SYMPTOMS are listed in the Animal World Article Fish Disease and Symptoms. Scroll down to the symptoms and the recommended treatement is there.
  • mark howe - 2013-05-28
    take pic
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Welsh - 2013-05-12
I have a 56 gallon tank with now five fish: 1 common goldfish, 1 fantail goldfish, 1 blk moor and 1 red cap, 1 pleco. I have just noticed that the fantail who I have had for about 4 years, has 3 tumors, looks like under the skin, near tail, dorsal fin and on his side. I know that most tumors are cancer and are not curable but if not it could possibly be treated with iodine. Does anyone have experience with this and how to treat?

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  • Clarice Brough - 2013-05-13
    Sorry to hear about your Fantail Goldfish, unfortunately tumors, both cancerous and non-cancerous do develop in these fish occastionally. Tumors on goldfish can be surgically removed by a qualified vet, but other than that, there's not much you can do. Still,your fish can live a pretty good life even with the tumors, just make sure to keep the water quality high and feed good nutritional foods.
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Clemente Rodriguez - 2013-05-01
I have spotted grouper had for about 6 months.  For about 4 days, she has stopped eating eyes were bugging out and then started swimming upside down, mouth is lightly red when she open her gills it is red.  Started giving her Fish Mox to common bacterial infection for about 3 days, she is still alive.  but still swimming upside down not eating I stopped the Fish Mox it changed the water yellow and smelled like medicine.  Did 50 percent water change color looks good but still swimming upside down not eating.  

 

Not sure what to do, any ideas out there.

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  • Clarice Brough - 2013-05-02
    I sure hope your Spotted Grouper gets better, sounds like you are doing good things to help. Having popeye is a good indication that you are dealing with a bacterial infection, and Fish Mox is an antibiotic formula with Amoxicillin, which should help. It is important with any antibiotic that you dose for the full time the manufacturor suggests. Another you could use are the Maracyn products by Mardel. They have several formulas for popeye and other bacteria, one is a broad spectrum called Maracyn Plus, but another that is good for both Dropsy and Popeye is Maracyn-Two.  (Dropsy is indicated by swimming disorders.) Good luck!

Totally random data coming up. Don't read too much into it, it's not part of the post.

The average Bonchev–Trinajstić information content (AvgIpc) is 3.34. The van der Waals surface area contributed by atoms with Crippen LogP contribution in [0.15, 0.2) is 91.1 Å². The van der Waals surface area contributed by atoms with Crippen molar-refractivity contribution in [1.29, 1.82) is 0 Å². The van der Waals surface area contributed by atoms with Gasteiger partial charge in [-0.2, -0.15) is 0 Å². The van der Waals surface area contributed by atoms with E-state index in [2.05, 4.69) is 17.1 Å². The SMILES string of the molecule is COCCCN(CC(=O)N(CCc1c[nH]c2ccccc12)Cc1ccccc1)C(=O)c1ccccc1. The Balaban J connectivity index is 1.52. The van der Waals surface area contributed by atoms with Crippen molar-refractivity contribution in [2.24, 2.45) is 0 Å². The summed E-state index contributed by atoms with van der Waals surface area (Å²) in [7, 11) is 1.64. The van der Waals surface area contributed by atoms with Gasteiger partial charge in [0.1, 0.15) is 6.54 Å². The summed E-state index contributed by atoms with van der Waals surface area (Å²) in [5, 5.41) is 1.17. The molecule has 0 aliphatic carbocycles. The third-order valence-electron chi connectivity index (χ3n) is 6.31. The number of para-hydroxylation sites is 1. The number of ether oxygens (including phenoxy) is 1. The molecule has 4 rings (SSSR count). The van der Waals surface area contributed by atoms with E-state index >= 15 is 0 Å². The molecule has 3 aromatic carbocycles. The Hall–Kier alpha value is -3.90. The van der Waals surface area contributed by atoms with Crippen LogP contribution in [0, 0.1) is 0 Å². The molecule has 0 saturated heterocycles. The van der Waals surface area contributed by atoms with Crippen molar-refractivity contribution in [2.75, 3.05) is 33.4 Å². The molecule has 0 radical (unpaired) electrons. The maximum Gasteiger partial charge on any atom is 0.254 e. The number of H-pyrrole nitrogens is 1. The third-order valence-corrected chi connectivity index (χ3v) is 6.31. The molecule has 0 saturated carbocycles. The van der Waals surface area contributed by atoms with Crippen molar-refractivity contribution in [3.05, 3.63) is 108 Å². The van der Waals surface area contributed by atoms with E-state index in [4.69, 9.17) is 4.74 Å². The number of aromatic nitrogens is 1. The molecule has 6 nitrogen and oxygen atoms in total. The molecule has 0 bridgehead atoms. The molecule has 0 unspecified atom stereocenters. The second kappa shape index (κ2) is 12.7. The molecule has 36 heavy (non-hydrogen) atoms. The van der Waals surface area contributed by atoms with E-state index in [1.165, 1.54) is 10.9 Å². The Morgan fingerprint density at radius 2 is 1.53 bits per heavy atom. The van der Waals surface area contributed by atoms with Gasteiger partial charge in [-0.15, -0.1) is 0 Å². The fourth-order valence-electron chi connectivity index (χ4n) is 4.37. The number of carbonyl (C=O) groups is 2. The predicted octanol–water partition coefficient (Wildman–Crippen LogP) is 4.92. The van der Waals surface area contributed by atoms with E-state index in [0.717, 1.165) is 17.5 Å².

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Jennifer - 2013-03-28
My goldfish has been having an issue under his eye on and off for a few months. There is usually red under his eye with a white spot in it and his eye protrudes. It comes and goes. Now he has all those symptoms and his cheek is swelled up. I don't see anything in his cheek and the white spot under his eye doesn't move at all. He's only 2 years old and he lives in a 50 gallon tank . He had ich when he was smaller but we were able to treat it and it went away. I don't know if that would have anything to do with his current eye problem though. Any advice on what to do or what could be wrong with him?

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  • Jeremy Roche - 2013-03-29
    Run some tests on your water to see if any levels are high.  I would probably add some parasite medication to the tank as well.
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fishlover - 2013-03-27
My Kenyi cichlid has been flashing violently. I thought it was the giant danios we added as dither fish so I removed them to no avail. The poor fish looks rough and the areas where he is flashing are becoming irriated and a little red. Any thoughts would be so appreciated.

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  • Clarice Brough - 2013-03-27
    Yeah, it probably wasn't the giant danio dither fish. Flashing is usually a sign of a parasitic infection. Look for anything on the fish. If it's Ich, you should see some tiny white spots, usually starting on the fins and maybe the gills.
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Sarah - 2013-03-09
A couple of weeks ago I lost 22 fish every day after that I lost a fish every day. I have a platy at the moment that is not eating is flicking himself off things and is swimming with an arched back and clamped find. I don't know what killed all out fish and still don't the only thing I don't different was add a new freshwater plant. Does anyone know why I lost all the fish and why my platy is like this too? He was in the tank when we lost all out fish!

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  • Jeremy Roche - 2013-03-09
    Did you check your water levelc?  Maybe an amonia spike?  I had a similiar thing happen and it was caused by electric current running through tank from a pump.